There is a CD (often quoted by Kevin D)not in this context, but stating that it must be realistic for them to return home as well; not just the hope, but the realistic expectation.

    “This issue was looked at in CH/1237/2004 (p12). Further, the “intention to return” must be realistic – a desire is not enough (see CSHB/0405/2005 (p30)) and the intention must be positively satisfied (see ch/3488/2005 (p12-13).”

    I don’t think there can be any realistic expectation in this case – unless your chair reads and believes everything in the pages of the Daily Mail 8)

    #11625
    Kevin D
    Participant

    Oddly enough, I fully endorse Jon’s response 😉 .

    Talking of the Daily Mail, I admit to reading it. In fairness, this tends to be when eating out and finding that it is the only paper not yet “borrowed”, or being read (wonder why that is?). To be clear; I don’t buy it…… 8)

    #11626
    Anonymous
    Guest

    I think you have a very strong appeal case here – and you don’t even need to rely on the argument that the Tribunal misinterpreted “intention to return” in the light of the case that Jon and Kevin mention. There is another, arguably more straightforward reason why the decision is wrong in law: it completely misses Reg 7(13)(c) – absence must be unlikely to exceed 13 weeks. Assuming that there are still years to serve, rather than weeks or months, I do not see any way that the Tribunal could have reached a rational conclusion that the absence is unlikely to exceed 13 weeks – indeed, it does not sound as if the Tribunal considered the likely length of absence at all. Obviously the statement of reasons might answer these criticisms but from what you say I doubt it.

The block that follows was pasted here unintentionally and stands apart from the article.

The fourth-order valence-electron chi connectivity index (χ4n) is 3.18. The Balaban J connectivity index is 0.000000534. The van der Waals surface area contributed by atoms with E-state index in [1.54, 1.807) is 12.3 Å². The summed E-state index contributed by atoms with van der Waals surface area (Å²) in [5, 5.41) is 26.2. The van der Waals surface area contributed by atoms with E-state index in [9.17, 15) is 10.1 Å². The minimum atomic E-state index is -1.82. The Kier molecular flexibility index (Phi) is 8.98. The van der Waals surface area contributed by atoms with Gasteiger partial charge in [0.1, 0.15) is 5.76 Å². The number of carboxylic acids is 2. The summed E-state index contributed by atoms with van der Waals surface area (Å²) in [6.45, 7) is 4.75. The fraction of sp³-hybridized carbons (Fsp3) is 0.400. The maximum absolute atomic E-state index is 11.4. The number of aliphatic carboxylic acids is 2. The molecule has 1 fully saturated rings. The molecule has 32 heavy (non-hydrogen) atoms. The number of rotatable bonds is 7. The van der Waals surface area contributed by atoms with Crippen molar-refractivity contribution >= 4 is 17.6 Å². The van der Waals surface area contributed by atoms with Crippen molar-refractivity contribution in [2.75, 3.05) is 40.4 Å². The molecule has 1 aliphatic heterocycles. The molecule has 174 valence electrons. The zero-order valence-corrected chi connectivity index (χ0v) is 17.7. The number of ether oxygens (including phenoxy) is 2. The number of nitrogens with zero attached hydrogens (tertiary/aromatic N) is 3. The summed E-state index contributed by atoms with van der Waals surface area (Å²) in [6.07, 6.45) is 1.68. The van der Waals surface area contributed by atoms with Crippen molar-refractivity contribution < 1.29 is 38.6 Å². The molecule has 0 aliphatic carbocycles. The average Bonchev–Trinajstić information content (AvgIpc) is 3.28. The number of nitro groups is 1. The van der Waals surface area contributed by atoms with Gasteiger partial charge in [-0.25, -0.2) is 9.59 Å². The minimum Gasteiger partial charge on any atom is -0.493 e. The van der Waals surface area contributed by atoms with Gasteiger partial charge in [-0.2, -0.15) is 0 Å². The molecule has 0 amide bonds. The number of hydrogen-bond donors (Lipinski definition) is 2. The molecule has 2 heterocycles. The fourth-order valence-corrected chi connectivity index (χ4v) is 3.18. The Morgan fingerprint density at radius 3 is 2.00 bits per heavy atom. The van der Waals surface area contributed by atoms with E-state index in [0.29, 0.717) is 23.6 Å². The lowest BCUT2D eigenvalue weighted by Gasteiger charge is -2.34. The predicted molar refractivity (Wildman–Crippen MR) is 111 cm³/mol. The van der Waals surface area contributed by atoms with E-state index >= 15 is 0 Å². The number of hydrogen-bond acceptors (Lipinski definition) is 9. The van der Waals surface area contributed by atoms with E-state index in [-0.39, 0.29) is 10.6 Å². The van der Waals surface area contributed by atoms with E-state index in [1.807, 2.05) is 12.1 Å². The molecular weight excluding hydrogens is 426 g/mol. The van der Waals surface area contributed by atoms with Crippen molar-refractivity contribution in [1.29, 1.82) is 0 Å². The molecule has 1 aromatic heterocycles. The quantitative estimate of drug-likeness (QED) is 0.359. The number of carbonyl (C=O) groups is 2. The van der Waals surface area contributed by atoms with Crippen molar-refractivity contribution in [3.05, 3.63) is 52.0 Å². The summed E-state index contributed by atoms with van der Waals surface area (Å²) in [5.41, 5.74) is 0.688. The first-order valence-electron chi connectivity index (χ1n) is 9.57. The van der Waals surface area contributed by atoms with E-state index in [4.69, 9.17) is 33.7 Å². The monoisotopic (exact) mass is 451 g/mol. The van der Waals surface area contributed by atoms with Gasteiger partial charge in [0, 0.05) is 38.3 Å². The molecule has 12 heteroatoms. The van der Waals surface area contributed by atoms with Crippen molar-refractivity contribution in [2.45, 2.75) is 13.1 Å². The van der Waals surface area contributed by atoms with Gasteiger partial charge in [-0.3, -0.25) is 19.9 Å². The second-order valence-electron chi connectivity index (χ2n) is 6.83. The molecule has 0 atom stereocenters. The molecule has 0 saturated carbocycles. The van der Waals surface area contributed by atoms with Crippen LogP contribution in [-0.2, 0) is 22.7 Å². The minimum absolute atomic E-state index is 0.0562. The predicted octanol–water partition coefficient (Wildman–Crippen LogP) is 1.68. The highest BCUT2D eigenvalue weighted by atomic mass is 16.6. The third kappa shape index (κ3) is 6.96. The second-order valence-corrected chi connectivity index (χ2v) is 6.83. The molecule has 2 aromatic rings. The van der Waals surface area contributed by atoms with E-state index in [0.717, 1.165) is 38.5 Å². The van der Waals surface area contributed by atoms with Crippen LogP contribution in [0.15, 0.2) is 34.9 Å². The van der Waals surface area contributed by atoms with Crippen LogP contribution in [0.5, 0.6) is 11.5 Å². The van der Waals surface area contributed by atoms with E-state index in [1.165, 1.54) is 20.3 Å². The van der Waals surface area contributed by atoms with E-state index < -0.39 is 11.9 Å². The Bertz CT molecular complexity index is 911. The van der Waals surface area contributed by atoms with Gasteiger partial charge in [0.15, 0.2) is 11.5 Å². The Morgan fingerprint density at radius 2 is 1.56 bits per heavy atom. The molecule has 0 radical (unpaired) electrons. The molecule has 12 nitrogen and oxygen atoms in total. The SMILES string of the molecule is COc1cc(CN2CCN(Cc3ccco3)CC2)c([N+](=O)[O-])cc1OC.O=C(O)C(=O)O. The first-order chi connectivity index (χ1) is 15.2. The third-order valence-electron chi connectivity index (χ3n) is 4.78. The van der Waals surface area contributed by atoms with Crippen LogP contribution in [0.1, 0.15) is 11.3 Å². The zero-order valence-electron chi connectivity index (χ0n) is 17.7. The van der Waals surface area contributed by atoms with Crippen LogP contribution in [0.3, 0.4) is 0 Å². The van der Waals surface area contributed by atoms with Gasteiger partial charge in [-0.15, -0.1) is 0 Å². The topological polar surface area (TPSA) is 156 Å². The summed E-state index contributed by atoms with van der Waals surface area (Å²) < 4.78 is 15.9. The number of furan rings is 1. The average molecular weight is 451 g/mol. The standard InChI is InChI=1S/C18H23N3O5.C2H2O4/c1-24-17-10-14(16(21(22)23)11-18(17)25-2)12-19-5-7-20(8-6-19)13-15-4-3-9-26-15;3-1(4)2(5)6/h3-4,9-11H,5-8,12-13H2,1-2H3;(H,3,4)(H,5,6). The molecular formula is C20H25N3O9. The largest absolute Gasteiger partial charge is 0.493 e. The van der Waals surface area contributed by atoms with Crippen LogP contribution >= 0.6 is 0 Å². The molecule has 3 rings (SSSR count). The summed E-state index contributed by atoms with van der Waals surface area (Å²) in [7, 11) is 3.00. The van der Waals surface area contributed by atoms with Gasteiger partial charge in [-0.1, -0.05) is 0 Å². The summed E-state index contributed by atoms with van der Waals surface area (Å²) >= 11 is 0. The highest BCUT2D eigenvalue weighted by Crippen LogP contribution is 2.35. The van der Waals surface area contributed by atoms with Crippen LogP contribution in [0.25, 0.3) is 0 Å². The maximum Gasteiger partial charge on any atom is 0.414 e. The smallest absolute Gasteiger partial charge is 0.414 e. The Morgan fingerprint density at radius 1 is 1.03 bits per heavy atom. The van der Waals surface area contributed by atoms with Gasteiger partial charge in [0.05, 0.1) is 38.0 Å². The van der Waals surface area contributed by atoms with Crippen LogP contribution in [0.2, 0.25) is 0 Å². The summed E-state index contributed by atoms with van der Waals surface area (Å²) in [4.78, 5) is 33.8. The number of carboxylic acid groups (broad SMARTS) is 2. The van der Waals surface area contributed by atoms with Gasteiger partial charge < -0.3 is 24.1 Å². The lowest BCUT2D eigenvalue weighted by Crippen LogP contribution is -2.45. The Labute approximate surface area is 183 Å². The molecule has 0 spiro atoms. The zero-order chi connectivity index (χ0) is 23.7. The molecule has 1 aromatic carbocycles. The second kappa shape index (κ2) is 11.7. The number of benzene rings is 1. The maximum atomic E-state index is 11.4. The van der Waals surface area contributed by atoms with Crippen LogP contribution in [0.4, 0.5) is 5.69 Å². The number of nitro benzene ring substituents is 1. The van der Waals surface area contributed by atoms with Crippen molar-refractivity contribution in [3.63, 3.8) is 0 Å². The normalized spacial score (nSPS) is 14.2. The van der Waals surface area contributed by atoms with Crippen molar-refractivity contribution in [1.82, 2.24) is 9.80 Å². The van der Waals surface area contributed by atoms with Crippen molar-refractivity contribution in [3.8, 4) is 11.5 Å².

#11627
    Anonymous
    Guest

    Thanks for your reply’s- let me know the outcome.
    We have cancelled ours now as he has original sentance was until 2010, my maths are rusty, but even I don’t think he will be out in 13 weeks!

    Thanks
    Sara